Staff Management

5 Ways to Find Skills Gaps in Your Staff & Create a Plan to Fill Them

By Steve Vargo, OD, MBA

June 23, 2021

My staff keeps making the same mistakes!

I frequently hear this complaint from frustrated employers. While the blame is typically placed on the employee, it’s also possible that management failed the employee by not providing adequate training and feedback.

I frequently observe that offices aren’t certain what their employees know and don’t know. There’s an assumption because a topic was covered during training that the employee possesses the knowledge to competently perform the job. However, research has found that many employees feel frustrated as a result of a poor training system that allows for knowledge gaps.

Employees won’t always admit to their skills or knowledge deficiencies for fear of being perceived as a sub-par employee. But it’s important to uncover those deficiencies and provide employees with the necessary ongoing support.

Below are key ways to pinpoint gaps in staff knowledge and training and create plans to address those gaps.

Can I Ask You a Question?
The focus of this article is on knowledge gaps with staff, but in reality, a lot of ODs and practice owners also have knowledge gaps when it comes to their practice. Making a habit of frequently asking your staff questions can accomplish two objectives. First, you’ll become more knowledgeable about areas of your practice you should have a better understanding of. Second, the answers you get (or don’t get) from your staff allows you to assess their knowledge.

If an employee isn’t able to provide you the answers you need, it’s an opportunity to create a plan to elevate that employee’s knowledge or skills in that particular area.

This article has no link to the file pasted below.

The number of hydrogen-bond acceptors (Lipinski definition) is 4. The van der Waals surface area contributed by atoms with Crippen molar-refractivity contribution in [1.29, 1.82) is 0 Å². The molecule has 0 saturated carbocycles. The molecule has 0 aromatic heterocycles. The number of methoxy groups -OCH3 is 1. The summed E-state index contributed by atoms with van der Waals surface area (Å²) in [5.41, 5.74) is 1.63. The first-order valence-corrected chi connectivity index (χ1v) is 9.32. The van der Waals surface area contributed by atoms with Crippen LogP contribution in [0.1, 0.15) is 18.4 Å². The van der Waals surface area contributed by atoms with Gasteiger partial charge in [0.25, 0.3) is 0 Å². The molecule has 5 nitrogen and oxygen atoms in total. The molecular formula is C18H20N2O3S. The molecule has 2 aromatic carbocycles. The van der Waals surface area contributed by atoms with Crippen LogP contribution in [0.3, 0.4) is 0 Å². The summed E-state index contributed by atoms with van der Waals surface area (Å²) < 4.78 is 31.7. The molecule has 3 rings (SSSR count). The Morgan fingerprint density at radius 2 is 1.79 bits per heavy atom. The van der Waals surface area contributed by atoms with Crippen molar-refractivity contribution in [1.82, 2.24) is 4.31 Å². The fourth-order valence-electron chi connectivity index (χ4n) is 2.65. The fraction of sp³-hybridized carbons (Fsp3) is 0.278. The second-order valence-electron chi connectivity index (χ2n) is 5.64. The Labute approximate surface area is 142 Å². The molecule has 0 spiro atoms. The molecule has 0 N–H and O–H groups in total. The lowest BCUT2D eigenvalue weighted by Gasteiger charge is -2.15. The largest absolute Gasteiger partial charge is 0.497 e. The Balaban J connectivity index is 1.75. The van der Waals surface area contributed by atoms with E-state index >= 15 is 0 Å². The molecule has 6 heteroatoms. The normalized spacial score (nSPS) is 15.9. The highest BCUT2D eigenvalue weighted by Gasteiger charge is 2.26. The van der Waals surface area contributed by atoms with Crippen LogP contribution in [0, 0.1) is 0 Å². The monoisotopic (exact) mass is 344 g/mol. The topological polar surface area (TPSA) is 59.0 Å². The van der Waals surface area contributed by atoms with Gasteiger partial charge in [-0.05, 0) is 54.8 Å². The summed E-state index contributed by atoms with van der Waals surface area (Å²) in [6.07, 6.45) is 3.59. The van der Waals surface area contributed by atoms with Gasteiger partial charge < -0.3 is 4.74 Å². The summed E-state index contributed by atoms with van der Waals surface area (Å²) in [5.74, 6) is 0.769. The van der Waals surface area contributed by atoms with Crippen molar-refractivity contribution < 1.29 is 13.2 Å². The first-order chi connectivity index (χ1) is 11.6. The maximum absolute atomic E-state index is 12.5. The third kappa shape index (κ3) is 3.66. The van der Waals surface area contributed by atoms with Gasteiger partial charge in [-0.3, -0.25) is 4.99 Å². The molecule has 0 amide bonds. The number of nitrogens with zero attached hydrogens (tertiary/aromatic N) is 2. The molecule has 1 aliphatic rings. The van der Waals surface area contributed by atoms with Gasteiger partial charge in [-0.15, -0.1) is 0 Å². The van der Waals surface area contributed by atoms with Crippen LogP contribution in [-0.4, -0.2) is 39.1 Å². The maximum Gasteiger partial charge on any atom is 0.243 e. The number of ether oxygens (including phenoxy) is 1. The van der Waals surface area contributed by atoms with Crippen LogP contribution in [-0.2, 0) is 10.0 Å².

Show Me How You Do This
Make a habit of asking employees to show you how things are done. For example, before assuming your biller is competent at billing a certain vision plan, ask this employee to demonstrate for you how to submit a claim. To avoid being perceived as the “untrusting” boss, try to communicate to the staff that as a practice owner you want to understand how everything works and you depend on your wonderful team to keep you informed and apprised. This way, the staff feels like an important part of the team that you depend on, as opposed to creating a low-trust work environment.

Teach the Teacher
I’m a big fan of the “teach the teacher” concept. The best way to learn something is to teach it to someone else. This should be a part of the initial training, but occasionally training should be revisited in any practice. Most training programs offer new hires explanations of their roles, and typically new hires are asked to observe other employees, but new hires are not always asked to demonstrate competency to a trainer. Whether it’s new hire training or part of an ongoing employee development program, require the trainee to teach the trainer, then provide feedback and additional training to close the gap on deficiencies.

Create a Training Manual
Do you have a written training manual? If not, you could have your staff create one. Each employee could contribute based on their area of expertise. As you review their submissions, you’ll have a better sense of where their knowledge is strong and where they may need more training. Also, this exercise will force the staff to increase their knowledge for the mere purpose of completing this task.

Build a High-Trust Work Environment
Office culture is important to creating a knowledgeable staff, and part of that culture involves creating a high-trust work environment. In a high-trust work environment, it’s OK to admit when you don’t know something. Give your staff permission to say, “I don’t understand this, can I get some help?”

In low-trust work environments, employees are afraid to admit when they don’t know something for fear of negative consequences. As a result, jobs aren’t done right and mistakes persist. I’ve personally seen offices accumulate accounts receivables in the six figures because the biller didn’t want to admit they didn’t understand several aspects of third-party billing.

Don’t make the mistake of putting a time frame on staff training and development. Continually assess your staff’s knowledge and skills, and create an environment where employees are always learning and growing. These efforts will be appreciated by both the staff and your patients!

Steve Vargo, OD, MBA, is a practice consultant, speaker and author. His latest book is “Prescribing Change: How to Make Connections, Influence Decisions and Get Patients to Buy into Change.” To contact him: SVargo@idoc.net 

 

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